Activision Blizzard revenue up 35% year-on-year

Activision Blizzard revenue up 35% year-on-year

Activision Blizzard had a decent financial quarter, with revenue jumping 35 per cent to $2.38 billion.

Net bookings rose 26 per cent year-on-year to $1.86 billion, while net income rose a massive 87 per cent to hit $740 million. The company's Activision division saw a 28 per cent revenue increase year-on-year, bringing in $580 million. That's largely due to the success of Call of Duty: Modern Warfare 2, though monthly active users dipped two per cent year-on-year.

Blizzard brought in $435 million – a 62 per cent increase – in revenue. Praise for that rise can be split between Warcraft, Overwatch and Diablo.

"In our 33rd year, Activision Blizzard is performing exceptionally well," CEO Bobby Kotick wrote.

"Every one of our key intellectual properties continues to grow year-over-year, with Call of Duty once again a key driver of growth. Mobile net bookings grew double digits including another record quarter for King. Pre-sales for Diablo IV are strong. And none of this would be possible without our people, who deliver excellence for our players every single day. We remain confident that our deal with Microsoft benefits competition, consumers, and job creation in markets around the world, especially in the UK. The CMA’s report today does not reflect these realities, and we will work aggressively with Microsoft to reverse it on appeal."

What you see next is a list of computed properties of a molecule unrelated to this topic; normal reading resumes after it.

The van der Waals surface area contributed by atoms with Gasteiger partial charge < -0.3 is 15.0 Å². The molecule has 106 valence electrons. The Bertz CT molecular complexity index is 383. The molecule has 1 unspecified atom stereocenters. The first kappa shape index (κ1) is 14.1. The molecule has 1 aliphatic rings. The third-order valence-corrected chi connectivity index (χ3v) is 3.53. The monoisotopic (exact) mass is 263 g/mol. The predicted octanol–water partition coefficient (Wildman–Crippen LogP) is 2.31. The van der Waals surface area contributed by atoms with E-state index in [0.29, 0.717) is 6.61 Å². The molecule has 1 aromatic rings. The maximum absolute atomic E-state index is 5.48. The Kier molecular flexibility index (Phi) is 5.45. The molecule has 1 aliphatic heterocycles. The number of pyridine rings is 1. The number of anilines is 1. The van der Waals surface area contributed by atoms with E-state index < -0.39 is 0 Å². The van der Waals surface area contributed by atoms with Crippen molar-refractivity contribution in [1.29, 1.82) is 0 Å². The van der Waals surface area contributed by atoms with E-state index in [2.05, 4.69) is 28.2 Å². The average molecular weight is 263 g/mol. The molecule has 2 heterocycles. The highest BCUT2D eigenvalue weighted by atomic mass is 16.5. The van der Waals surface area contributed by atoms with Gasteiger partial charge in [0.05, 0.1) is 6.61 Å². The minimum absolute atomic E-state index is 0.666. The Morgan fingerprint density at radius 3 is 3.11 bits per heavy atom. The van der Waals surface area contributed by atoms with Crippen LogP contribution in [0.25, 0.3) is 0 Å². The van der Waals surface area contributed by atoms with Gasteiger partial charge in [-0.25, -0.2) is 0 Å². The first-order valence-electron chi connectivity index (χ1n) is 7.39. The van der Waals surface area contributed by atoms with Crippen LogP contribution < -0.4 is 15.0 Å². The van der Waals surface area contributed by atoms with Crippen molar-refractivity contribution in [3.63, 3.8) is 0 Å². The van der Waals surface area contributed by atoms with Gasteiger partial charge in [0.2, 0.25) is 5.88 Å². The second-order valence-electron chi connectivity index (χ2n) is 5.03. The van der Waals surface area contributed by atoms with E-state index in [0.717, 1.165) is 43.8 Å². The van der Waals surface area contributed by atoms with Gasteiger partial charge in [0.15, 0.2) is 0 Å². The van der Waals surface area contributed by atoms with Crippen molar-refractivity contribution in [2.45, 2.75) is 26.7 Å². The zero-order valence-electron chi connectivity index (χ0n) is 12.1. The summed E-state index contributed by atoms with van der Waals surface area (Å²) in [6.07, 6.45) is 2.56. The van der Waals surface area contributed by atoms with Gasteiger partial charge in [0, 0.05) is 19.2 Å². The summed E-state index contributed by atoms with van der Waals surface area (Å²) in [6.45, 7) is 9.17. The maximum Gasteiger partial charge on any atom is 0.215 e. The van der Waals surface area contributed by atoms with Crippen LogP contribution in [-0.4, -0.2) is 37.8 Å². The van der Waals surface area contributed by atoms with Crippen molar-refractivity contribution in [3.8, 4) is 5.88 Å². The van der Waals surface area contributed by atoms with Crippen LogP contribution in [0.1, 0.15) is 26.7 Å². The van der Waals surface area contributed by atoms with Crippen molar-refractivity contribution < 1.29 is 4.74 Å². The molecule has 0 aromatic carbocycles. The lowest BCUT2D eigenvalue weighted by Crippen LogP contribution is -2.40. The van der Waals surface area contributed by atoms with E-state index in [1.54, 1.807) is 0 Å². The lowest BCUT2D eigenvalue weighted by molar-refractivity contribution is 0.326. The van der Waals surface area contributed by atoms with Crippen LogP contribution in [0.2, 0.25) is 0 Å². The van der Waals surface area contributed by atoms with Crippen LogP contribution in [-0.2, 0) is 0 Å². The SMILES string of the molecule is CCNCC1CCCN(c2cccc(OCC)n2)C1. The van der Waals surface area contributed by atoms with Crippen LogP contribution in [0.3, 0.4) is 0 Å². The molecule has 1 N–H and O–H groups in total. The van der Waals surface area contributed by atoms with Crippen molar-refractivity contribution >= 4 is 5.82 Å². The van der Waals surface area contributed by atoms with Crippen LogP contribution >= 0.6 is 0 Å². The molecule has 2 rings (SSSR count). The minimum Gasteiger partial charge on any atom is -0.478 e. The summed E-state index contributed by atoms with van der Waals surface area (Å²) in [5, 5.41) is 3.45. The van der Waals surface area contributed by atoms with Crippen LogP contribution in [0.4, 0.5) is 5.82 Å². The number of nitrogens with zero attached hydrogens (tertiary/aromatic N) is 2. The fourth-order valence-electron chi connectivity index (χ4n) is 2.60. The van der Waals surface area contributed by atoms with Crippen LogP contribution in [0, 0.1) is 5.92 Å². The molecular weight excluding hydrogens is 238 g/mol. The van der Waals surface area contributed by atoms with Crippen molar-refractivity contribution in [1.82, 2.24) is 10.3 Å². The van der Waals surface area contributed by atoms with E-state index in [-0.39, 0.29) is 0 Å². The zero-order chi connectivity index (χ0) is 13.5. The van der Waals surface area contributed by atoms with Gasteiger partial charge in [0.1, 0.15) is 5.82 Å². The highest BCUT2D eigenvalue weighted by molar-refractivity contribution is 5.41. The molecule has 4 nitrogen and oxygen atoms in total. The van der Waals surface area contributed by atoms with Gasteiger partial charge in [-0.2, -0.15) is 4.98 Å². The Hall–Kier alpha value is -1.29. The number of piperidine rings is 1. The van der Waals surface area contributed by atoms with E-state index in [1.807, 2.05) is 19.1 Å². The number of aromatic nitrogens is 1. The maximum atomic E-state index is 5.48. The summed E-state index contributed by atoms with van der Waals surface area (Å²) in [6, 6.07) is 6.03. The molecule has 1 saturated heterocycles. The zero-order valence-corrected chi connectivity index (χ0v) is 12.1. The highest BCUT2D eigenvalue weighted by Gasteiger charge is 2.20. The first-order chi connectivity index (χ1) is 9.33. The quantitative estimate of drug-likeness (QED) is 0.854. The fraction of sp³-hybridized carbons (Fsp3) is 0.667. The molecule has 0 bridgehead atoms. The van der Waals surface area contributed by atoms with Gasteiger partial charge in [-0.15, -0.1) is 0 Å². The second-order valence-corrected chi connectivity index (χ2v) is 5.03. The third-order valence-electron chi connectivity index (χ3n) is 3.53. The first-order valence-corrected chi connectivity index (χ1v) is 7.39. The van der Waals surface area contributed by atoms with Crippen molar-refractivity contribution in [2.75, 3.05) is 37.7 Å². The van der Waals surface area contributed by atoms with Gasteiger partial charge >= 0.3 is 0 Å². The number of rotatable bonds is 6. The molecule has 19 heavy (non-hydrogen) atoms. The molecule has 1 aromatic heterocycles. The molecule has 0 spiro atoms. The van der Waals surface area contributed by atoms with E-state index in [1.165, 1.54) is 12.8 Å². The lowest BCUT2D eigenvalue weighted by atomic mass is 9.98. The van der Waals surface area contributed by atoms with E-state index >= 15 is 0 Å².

These financial results were initially intended to be released after close of trading on April 27th, but were released earlier – after the CMA's decision to block Microsoft's acquisition of Activision Blizzard – to "answer questions" that had been answered in the firm's earnings, according to a spokesperson speaking to

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Alex Calvin is a freelance journalist who writes about the business of games. He started out at UK trade paper MCV in 2013 and left as deputy editor over three years later. In June 2017, he joined Steel Media as the editor for new site In October 2019 he left this full-time position at the company but still contributes to the site on a daily basis. He has also written for, VGC, Games London, The Observer/Guardian and Esquire UK.